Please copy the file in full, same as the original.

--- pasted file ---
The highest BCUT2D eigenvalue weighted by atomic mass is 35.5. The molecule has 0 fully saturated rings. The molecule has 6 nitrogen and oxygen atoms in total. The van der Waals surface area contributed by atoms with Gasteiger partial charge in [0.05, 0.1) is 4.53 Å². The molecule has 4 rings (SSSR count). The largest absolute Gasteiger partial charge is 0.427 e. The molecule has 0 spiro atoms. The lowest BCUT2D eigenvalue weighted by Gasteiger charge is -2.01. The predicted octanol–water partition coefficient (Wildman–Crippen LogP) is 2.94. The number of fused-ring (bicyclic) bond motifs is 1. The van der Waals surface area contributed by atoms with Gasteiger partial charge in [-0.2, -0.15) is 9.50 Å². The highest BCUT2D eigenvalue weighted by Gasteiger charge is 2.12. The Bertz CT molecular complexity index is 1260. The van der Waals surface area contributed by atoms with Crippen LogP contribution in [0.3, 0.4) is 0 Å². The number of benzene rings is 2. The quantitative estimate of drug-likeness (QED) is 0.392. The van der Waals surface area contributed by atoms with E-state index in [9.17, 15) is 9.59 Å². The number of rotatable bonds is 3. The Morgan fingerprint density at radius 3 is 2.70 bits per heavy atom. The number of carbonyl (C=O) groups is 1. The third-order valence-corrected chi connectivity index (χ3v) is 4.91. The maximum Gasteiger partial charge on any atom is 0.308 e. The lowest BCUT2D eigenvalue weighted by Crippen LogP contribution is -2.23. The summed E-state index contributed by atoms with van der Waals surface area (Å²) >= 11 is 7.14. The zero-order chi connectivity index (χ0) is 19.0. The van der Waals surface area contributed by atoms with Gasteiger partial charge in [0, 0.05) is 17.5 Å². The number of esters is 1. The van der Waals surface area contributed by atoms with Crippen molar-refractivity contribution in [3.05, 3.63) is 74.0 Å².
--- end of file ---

The highest BCUT2D eigenvalue weighted by atomic mass is 35.5. The molecule has 0 fully saturated rings. The molecule has 6 nitrogen and oxygen atoms in total. The van der Waals surface area contributed by atoms with Gasteiger partial charge in [0.05, 0.1) is 4.53 Å². The molecule has 4 rings (SSSR count). The largest absolute Gasteiger partial charge is 0.427 e. The molecule has 0 spiro atoms. The lowest BCUT2D eigenvalue weighted by Gasteiger charge is -2.01. The predicted octanol–water partition coefficient (Wildman–Crippen LogP) is 2.94. The number of fused-ring (bicyclic) bond motifs is 1. The van der Waals surface area contributed by atoms with Gasteiger partial charge in [-0.2, -0.15) is 9.50 Å². The highest BCUT2D eigenvalue weighted by Gasteiger charge is 2.12. The Bertz CT molecular complexity index is 1260. The van der Waals surface area contributed by atoms with Crippen LogP contribution in [0.3, 0.4) is 0 Å². The number of benzene rings is 2. The quantitative estimate of drug-likeness (QED) is 0.392. The van der Waals surface area contributed by atoms with E-state index in [9.17, 15) is 9.59 Å². The number of rotatable bonds is 3. The Morgan fingerprint density at radius 3 is 2.70 bits per heavy atom. The number of carbonyl (C=O) groups is 1. The third-order valence-corrected chi connectivity index (χ3v) is 4.91. The maximum Gasteiger partial charge on any atom is 0.308 e. The lowest BCUT2D eigenvalue weighted by Crippen LogP contribution is -2.23. The summed E-state index contributed by atoms with van der Waals surface area (Å²) >= 11 is 7.14. The zero-order chi connectivity index (χ0) is 19.0. The van der Waals surface area contributed by atoms with Gasteiger partial charge in [0, 0.05) is 17.5 Å². The number of esters is 1. The van der Waals surface area contributed by atoms with Crippen molar-refractivity contribution in [3.05, 3.63) is 74.0 Å².